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AARDVARK » Characteristics and Habits

The Aardvark is a very peculiar rare mammal, on the one hand it is considered a living fossil, and on the other it is very similar to the American pangolins and anteaters and even to pigs.

This rare animal, whose scientific name is Orycteropus afer, which means earth pig, has a rather conspicuous appearance and its body parts are designed to be able to get its food effectively.

What does the Aardvark look like?

The Aardvark is a large mammal that can measure from 1 to 3 meters and weigh between 40 and 65 kilos. So it’s one of the largest rare animals.

Apparently this rare mammal is very similar to a common pig. It has long ears, its head is elongated, its muzzle is flexible, the skin on its body is a pale colour.

The legs of ant pigs are not the same, as those at the back are shorter than those at the front. They have five toes each, but the two back legs do not have a thumb.

Aardvarks’ legs have an excellent hunting weapon, we refer to their powerful nails that have a shape similar to that of a flattened shovel.

Aardvarks have a well-developed sense of smell, but their eyesight is not very good. In fact, they are considered to be colorblind.

When they run or are in motion, we can often see them stumbling into trees or anything in their path.

However, their eyes are covered with hairs that serve as sensors and are very useful in the face of their limited vision.

The teeth of this mammal have no enamel, which means that they wear out over time but regenerate whenever necessary.


At birth, the aardvark already has the canines of the jaw and the incisors. When it reaches adulthood it will only have molars and premolars in the back of its jaw.

The skin of this rare animal is hard and covered with curly hairs. Hair will vary depending on each part of the body.

On most of the body its hair is light but on the legs it is darker. Also the hair on the tail, body and face is thick and short, but on the extremities it is longer.

Another characteristic of this animal is its long and rather muscular tail similar to that of Kangaroos.

Where do the Aardvarks live?

The development territory of these animals can be from 10 to 30 km. Throughout this large territory they are responsible for creating burrows whose size will vary depending on their function.

For example, if the burrow will be shared only by the mother with her young, it is usually small. In the case of the breeding burrow it can be as long as 13 meters.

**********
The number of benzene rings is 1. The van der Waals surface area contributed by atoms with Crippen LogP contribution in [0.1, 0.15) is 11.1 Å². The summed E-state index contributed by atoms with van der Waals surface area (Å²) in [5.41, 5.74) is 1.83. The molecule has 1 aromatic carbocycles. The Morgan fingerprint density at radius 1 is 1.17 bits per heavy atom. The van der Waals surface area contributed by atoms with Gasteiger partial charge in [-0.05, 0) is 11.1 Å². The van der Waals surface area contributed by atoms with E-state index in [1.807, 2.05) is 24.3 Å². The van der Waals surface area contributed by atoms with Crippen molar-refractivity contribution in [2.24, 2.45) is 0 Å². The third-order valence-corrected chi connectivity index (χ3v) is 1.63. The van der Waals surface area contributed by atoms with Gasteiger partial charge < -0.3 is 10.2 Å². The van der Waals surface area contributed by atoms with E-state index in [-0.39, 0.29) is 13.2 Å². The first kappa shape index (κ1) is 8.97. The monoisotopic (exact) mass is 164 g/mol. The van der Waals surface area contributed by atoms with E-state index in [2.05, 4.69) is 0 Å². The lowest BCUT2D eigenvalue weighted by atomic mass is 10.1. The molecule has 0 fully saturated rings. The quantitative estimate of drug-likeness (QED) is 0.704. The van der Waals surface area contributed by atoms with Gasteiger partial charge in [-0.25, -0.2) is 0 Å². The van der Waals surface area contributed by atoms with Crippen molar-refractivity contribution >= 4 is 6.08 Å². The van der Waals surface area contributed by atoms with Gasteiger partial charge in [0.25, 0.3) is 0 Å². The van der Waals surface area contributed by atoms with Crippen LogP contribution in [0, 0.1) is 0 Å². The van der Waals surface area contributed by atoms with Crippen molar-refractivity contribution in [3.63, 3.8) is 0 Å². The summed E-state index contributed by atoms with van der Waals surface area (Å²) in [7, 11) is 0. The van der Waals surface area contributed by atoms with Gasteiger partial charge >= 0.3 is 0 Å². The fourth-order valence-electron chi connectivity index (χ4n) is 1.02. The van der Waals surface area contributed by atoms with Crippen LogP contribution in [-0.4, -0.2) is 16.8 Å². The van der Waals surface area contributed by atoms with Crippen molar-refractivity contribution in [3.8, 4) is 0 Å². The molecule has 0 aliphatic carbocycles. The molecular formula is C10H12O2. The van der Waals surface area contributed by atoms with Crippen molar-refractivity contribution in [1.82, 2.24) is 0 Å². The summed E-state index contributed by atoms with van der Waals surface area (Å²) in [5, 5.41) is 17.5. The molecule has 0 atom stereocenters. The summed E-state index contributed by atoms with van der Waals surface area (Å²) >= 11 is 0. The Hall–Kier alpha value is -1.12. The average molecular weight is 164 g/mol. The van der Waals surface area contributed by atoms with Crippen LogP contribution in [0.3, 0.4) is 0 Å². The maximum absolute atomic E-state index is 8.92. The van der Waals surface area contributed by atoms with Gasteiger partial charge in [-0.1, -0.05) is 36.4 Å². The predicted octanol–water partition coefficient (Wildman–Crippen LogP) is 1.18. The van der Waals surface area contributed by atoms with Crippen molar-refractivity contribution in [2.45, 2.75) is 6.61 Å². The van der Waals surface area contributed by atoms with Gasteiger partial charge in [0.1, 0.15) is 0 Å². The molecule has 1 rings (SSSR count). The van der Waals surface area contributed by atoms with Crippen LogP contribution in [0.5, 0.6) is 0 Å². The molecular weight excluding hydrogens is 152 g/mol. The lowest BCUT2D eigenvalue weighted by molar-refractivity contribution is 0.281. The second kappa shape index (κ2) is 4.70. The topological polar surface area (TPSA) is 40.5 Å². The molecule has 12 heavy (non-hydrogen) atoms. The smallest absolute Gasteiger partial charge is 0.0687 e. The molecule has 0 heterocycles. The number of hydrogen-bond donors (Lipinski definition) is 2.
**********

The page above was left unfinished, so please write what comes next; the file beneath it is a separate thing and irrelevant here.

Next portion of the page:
To make their burrows they use their legs and the fingers of each with their powerful nails, which they move quickly several times to remove the soil.

But, they will stay in the same burrow all their lives as in time they will make new ones and will be changing from one to another.

What does the Aardvark feed on?

These rare mammals feed mainly on termites and ants, which search at night.

Their bodies are equipped with tools to get their food easily and effectively.

For example, it uses its legs to excavate the nests of ants or termite mounds.

Although they are animals that do not move quickly, when it comes to digging, they do so in a rather hurry.

After it has managed to enter or break into the homes of its prey, it sticks its snout in and begins to feed on ants or termites. Its long tongue enables it to feed on quite a number of them in a whole night.

Although many of these ants are aggressive, the skin of the aardvark is prepared for their bites.

If at any time it is difficult to obtain its main food, it may also consume other small animals such as locusts, fungi, mice, larvae and even some seeds.

Reproduction of the Aardvark

It is believed that males are polygamous and only approach females at mating time.

They mate at any time of the year but this will depend on the region where they are.

The female gives birth to only one calf, but on rare occasions there may be two. At birth, the small aardvark can reach a length of 55 cm and weigh two kilos.

They quickly become independent, in fact, weaning takes place just two and a half months after birth. At that time they begin to eat termites and ants.

What are its Predators?

Although the aardvark is not an endangered species, it does have several predators. The list is made up of snakes, dogs, lions, leopards, chimpanzees and, as expected, humans.